Re: Pizza Example
Date: Fri, 9 Apr 2004 14:05:37 -0400
> That's fine and we can both recognize that the other has a different set
> experiences to bring to any new problem. But my struggle is also
> internal -- what I have seen for TCO does not synch up with what I have
> learned is supposed to provide the best TCO. I advocated for "real
> databases" before I took on leadership of a team doing PICK coding (late
> 80's). At first I tried to get them to think like me and then the light
> went on and I realized how much more productive they were than previous
> teams I had lead.
> This is definitely not just a 1NF issue, or retaining orderings, or loose
> typing, or a better query language, but I haven't yet put my finger on
> precisely what it is. It is even possible (though improbable, I think)
> what appears to me (and many others) to have provided a much better bang
> the buck over the past several decades than the RDBMS's, really hasn't --
> don't have enough emperical data to show that it does. I'm still asking
> questions and trying to get a better handle on it.
All right. This provides a much better basis for a free wheeling discussion than the question of whose religion is the true faith. I just wasn't even on the same wavelength as you.
In my previous line of work, people called me in precisely because they weren't getting a "better bang for the buck". But they didn't want me to teach them the true religion. They just wanted their chestnuts out of the fire.
So I adopted these practices that I called "skunk works" in another thread. These are things I would advise any newbie to shun, but that I do, when necessary, to get the job done.
There were two major databases, one in the UK, and one in the US, that were ever so slightly out of whack with each other. So I decided, on a hunch, to compare all the reference tables to each other. It was a little work just to find out what the reference tables were, but I got a pretty good list. Then, I tried to find out whether the values were the same. row for row, across the pond. Well, I got mysterious problems, until I finally compared the domains. One reference table, out of some 600, had been mapped to floating point numbers on one side, and integers on the other side. Wow!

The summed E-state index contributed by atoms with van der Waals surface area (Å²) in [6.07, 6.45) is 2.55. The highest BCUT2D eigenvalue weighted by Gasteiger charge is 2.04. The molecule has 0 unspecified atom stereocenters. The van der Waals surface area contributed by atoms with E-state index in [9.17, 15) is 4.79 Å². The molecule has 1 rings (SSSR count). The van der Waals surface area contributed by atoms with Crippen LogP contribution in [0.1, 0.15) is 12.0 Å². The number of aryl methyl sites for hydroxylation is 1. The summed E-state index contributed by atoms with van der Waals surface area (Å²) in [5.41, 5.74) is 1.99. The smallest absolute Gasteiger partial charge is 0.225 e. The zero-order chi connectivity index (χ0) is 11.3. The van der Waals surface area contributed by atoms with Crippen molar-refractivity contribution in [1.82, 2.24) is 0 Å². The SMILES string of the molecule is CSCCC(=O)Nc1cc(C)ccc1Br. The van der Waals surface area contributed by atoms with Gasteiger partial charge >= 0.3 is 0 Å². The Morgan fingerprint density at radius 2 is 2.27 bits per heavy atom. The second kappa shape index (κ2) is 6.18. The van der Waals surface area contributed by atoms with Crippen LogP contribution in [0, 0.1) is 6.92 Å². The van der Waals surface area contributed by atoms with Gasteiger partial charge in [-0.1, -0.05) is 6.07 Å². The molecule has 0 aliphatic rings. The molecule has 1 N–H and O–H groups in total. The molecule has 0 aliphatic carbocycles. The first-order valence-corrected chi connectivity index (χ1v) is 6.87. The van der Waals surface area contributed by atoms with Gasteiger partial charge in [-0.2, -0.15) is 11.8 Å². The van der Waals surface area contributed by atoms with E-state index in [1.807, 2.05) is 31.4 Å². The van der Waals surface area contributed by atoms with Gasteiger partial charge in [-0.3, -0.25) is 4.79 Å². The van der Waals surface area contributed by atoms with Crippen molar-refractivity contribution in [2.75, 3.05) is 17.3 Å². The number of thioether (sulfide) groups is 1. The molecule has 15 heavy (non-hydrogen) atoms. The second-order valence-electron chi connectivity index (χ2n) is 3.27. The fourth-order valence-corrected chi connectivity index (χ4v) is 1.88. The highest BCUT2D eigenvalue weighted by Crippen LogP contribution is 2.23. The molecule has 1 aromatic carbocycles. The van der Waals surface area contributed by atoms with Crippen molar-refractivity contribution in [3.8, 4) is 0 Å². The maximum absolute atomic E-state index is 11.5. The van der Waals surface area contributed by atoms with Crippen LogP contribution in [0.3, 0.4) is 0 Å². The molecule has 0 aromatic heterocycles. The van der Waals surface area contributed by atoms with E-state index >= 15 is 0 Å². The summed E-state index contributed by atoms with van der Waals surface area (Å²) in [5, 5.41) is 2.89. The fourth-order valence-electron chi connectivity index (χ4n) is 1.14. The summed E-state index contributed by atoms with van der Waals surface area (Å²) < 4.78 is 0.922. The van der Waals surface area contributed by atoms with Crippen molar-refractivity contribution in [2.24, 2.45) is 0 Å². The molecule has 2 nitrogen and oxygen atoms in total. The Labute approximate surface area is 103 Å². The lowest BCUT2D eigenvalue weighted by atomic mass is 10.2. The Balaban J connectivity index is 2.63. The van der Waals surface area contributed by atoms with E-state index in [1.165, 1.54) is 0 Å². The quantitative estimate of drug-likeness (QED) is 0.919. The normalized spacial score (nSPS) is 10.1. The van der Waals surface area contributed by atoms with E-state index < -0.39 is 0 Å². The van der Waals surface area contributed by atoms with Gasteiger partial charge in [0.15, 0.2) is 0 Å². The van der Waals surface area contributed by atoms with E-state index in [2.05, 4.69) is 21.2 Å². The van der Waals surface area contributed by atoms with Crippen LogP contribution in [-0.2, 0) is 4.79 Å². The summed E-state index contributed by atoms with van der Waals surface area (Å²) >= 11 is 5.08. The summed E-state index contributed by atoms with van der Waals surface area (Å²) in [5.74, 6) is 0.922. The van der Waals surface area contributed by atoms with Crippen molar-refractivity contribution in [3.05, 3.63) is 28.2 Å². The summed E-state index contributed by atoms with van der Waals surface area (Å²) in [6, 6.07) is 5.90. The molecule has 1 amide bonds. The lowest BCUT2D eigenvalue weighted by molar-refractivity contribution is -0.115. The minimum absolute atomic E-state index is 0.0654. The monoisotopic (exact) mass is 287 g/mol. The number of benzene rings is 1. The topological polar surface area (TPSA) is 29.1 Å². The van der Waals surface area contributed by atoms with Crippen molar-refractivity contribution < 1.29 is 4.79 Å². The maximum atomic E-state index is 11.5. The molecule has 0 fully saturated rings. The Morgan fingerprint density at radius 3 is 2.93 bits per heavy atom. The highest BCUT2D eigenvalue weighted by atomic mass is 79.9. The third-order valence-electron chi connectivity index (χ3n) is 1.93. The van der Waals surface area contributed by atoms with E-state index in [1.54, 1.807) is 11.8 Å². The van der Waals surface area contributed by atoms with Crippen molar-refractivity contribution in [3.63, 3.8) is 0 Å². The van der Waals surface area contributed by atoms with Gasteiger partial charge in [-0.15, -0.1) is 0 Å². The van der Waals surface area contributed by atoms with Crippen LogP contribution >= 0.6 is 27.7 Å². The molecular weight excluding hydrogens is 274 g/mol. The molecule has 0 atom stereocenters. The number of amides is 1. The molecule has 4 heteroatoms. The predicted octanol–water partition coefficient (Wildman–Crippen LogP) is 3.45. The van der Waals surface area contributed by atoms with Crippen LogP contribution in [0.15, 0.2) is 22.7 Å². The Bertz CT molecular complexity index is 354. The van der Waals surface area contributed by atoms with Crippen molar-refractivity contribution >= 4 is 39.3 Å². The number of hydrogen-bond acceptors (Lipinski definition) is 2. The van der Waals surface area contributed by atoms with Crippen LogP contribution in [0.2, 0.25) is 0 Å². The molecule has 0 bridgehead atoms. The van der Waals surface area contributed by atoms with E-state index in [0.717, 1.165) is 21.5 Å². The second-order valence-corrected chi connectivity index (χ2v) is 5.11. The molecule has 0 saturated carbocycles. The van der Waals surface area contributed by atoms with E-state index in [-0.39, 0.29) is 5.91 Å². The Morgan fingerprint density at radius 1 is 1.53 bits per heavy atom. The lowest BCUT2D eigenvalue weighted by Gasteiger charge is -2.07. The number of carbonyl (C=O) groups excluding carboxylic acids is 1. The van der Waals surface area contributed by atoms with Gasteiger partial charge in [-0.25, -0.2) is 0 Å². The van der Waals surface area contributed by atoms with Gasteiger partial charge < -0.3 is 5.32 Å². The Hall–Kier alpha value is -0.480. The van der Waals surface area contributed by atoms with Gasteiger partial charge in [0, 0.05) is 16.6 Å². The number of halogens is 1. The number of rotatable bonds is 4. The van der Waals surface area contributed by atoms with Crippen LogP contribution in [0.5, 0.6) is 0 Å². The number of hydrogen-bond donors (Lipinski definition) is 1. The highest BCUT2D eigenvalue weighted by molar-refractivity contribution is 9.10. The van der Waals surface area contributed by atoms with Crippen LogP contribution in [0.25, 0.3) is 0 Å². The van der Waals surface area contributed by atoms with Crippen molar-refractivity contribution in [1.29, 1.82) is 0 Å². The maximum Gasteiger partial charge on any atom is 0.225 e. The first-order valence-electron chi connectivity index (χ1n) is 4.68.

To get all this garbage done in a reasonably short time frame, I ended up crossing (joining, excuse me) metadata with data. If any theorist asked me about this, I would deny it profusely. But it worked!
At another site, I ended up building a data mart just to debug the problems between the operational database and an analysis model that was being built with Cognos. It was practically unfeasable to compare the two databases with each other, but it was easy to compare each of them with a star schema. It only took me an afternoon of reading Kimball, and another afternoon of coding, to get my star schema in shape, with a few errors and omissions. But it took me literally weeks to discover what I needed to know to do the ETL off the operational database. It just wasn't documented anywhere but deep in the code. This was in the nineties, but it might as well have been in the seventies.
So I think a healthy dose of "whatever works" is a good antidote to overextended orthodoxy.
For me, the little engine that is like PICK for you was a critter called "DEC Datatrieve". True database gurus all treated it with scorn, but if you weren't afraid to get your fingernails dirty, you could get a lot done with it!